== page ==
On 21st June 1948, a new technology came to the market that would change the music industry forever: LP records. Here we are, seventy years later, and vinyl sales are even higher than they were in the 90s. Is it because of the authentic sound, the enjoyment of collecting or the beautiful album art? Denny Hoekstra, vinyl expert at Europe’s leading auction platform Catawiki, explains why he thinks vinyl has gained ground once again and what he thinks the future of the vinyl market looks like.
LP records’ popularity is still growing
There was only a short period in the past seventy years when the LP record wasn’t the most popular physical medium around, and that’s when the CD reigned in the early 90s until the late 2000s. Around 2007, sales were so low - with only 210,000 units sold in the UK - it almost looked like the LP was dead altogether. But then music streaming came to the market and somehow, around the same time, vinyl sales started to increase again, presumably as a reaction to the digital revolution. With about four million units sold in the UK last year, sales rates are now higher that they were in the early 90s.
Catawiki’s vinyl expert, Denny Hoekstra, explains: “Although it’s a niche market, more and more young people are starting to buy vinyl. They realise it’s fun to own a physical product, to collect and display, instead of just having a file on their phone. It can also be a way to show support of an artist, or a statement of self expression.”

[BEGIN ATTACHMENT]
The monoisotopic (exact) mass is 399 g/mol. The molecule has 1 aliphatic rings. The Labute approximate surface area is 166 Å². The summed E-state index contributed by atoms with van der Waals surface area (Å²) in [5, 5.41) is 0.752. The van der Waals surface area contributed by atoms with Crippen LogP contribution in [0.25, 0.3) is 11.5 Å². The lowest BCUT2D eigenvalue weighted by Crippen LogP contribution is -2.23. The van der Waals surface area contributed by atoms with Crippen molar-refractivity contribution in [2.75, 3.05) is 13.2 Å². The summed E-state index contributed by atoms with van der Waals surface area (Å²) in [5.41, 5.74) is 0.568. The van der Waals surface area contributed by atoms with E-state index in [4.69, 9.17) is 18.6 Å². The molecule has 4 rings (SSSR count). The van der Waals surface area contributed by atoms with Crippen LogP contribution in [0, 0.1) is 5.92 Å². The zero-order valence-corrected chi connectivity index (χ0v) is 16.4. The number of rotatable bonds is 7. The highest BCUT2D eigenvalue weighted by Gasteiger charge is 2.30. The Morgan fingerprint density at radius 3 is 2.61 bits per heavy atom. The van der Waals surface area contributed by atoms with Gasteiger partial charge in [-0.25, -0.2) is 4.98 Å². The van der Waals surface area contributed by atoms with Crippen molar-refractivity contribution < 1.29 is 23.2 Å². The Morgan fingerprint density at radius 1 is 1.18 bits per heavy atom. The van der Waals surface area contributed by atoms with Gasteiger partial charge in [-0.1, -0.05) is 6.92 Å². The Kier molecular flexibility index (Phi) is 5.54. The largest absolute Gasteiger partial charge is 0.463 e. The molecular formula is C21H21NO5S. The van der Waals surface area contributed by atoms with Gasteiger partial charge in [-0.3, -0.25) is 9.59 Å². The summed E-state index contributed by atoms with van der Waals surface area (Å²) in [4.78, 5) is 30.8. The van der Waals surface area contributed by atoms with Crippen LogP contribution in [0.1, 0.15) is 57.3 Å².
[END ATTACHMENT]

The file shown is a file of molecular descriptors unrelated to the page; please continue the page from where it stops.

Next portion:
Some say the vinyl revival goes hand in hand with other cries for a more authentic experience, like physical books. A few years ago, many predicted that e-books would take over and replace paper books, but e-book sales have actually declined in recent years and paper book sales have slightly increased. “People want to have a break from their screens. Physical products, such as vinyl and books, provide a good solution,” adds Hoekstra.
Why records are keeping or increasing in value
There has been a general increase in the value of in vinyl because of the renewed interest and increased sales. “Especially for the iconic heroes from the 60s and 70s, like Bob Dylan, Neil Young, The Beatles, The Rolling Stones and Pink Floyd, I’m expecting an increase in value in the coming years. When David Bowie passed away, we saw an increase in value of nearly 400% at times. Of course that has slightly stabilised now.”
Lots of contemporary artists have also started to release their music on vinyl. “Vinyl has become a premium product. People who really care about music in certain genres or by certain artists, are willing to pay up to double the price for vinyl in comparison to CDs or digital albums”, says Catawiki’s vinyl expert. “Rarity, popularity and condition are the main factors in whether the record will hold or increase its value.”
The future of vinyl
Denny Hoekstra is quite optimistic about the future of the vinyl market: “I don’t think vinyl will disappear anytime soon, but it’s still a niche market and I don’t think the popularity will ever go back to the rates of 1977, when it was basically a mass produced product. But as long as there is a flourishing second-hand market for vinyl, turntables and amplifiers, or even continued production of new models like we have seen in recent years, I believe records will remain collectable.”